The dollar was firm on haven demand amid the toxic mix of rising costs and slower growth. Risk sensitive currencies such as the Australian dollar weakened. Oil, one of the commodities stoking price gains, retreated below $US120 a barrel.
China weighs on markets
Markets are also contending with COVID-19 outbreaks in China, where Beijing and Shanghai resumed mass virus testing. The fear is China’s COVID-zero strategy will lead to repeated lockdowns that damage both its economy and global supply chains. The latter are also being affected by the war in Ukraine.
“At some point financial conditions will tighten enough and/or growth will weaken enough such that the Fed can pause from hiking,” Goldman Sachs strategists including Zach Pandl wrote in a note.
“But we still seem far from that point, which suggests upside risks to bond yields, ongoing pressure on risky assets, and likely broad US dollar strength for now.”
The US consumer price index rose 8.6 per cent in May from a year earlier, a fresh 40-year high, in a broad-based advance, adding to a slate of troubling inflation data globally. Many investors expect half-point Fed rate rises this week and again in July and September. Barclays and Jefferies said an even bigger 75-basis-point move was possible at the June meeting.
No smooth ride
The volatility in Treasuries “can’t be anything that any central bank would welcome,” Sonal Desai, Franklin Templeton’s fixed income chief investment officer, said on Bloomberg Television.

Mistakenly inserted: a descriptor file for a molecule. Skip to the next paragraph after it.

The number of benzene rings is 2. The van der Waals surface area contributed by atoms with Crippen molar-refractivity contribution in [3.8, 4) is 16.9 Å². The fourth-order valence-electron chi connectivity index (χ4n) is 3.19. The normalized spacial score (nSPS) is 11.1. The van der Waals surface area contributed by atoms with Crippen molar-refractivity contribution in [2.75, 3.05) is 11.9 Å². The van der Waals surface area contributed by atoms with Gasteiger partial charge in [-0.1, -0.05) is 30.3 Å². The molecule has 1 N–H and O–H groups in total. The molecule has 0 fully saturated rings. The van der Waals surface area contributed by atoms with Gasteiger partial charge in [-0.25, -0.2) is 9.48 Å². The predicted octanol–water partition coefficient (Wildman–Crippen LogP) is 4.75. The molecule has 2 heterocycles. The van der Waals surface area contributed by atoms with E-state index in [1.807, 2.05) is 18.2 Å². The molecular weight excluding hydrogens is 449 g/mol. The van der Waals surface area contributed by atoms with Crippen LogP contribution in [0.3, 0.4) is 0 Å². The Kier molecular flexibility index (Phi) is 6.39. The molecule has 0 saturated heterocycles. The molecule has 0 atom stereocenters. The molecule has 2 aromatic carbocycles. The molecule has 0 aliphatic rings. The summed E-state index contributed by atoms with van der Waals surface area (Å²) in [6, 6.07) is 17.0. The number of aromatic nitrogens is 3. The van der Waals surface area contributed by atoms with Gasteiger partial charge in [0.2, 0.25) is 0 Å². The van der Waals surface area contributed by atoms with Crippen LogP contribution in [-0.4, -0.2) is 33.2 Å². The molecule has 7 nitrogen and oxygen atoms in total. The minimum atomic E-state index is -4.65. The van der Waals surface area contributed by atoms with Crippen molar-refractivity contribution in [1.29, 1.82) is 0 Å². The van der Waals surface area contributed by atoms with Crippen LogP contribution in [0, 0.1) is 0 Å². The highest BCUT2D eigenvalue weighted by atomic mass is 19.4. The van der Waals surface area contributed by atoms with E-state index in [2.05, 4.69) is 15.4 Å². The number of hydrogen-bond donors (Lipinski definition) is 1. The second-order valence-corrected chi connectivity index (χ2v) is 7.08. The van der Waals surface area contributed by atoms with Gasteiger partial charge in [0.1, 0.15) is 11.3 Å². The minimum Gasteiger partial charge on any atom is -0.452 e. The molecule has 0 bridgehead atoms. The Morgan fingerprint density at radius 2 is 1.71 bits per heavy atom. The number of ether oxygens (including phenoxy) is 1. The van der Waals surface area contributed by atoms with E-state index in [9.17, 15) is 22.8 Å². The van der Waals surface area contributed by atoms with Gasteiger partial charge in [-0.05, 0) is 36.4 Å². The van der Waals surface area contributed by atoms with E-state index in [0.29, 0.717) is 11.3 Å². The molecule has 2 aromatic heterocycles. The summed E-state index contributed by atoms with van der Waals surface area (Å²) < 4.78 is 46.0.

“We’re going to see more of the same. It’s not going to be a nice, smooth grind upwards. The Fed is going to need to do more.”
The yen edged lower and remains near a 24-year-low against the greenback on the stark policy contrast between a hawkish Fed and a still dovish Bank of Japan. Senior Japanese officials delivered a ramped-up warning on the yen Friday, seeking to keep a floor under the currency.
Poor sentiment was evident over the weekend in a cryptocurrency slide that dragged bitcoin as low as $26,877, the weakest since mid-May.
In Australia, financial markets are closed for the Queen’s birthday holiday.
What to watch this week
- First WTO ministerial meeting in nearly five years. Through June 15.
- ECB’s Luis De Guindos due to speak, Monday.
- US PPI, Tuesday.
- China key economic activity data, liquidity operations, medium-term lending facility, Wednesday.
- FOMC rate decision, chairman Jerome Powell briefing, US business inventories, empire manufacturing, retail sales, Wednesday.
- ECB President Christine Lagarde due to speak, Wednesday. Bank of England rate decision, Thursday.
- US housing starts, initial jobless claims, Thursday.
- Bank of Japan policy decision, Friday. Eurozone CPI, Friday.
- US Conference Board leading index, industrial production, Friday
Key market moves
- S&P 500 futures fell 0.8 per cent as of 7:13am in Tokyo.
- The S&P 500 fell 2.9 per cent
- Nasdaq 100 futures fell 1.2 per cent.
- The Nasdaq 100 dropped 3.6 per cent
- Nikkei 225 futures shed 1.8 per cent
- Hang Seng futures declined 1.7 per cent
- The euro was at $1.0505, down 0.1 per cent
- The Japanese yen was at 134.49 per dollar, down 0.1 per cent
- The offshore yuan was at 6.7424 per dollar, down 0.1 per cent
- The yield on 10-year Treasuries advanced 11 basis points to 3.16 per cent
- West Texas Intermediate crude fell 1.4 per cent to $119 per barrel
- Gold was at $1877.96 an ounce, up 0.4 per cent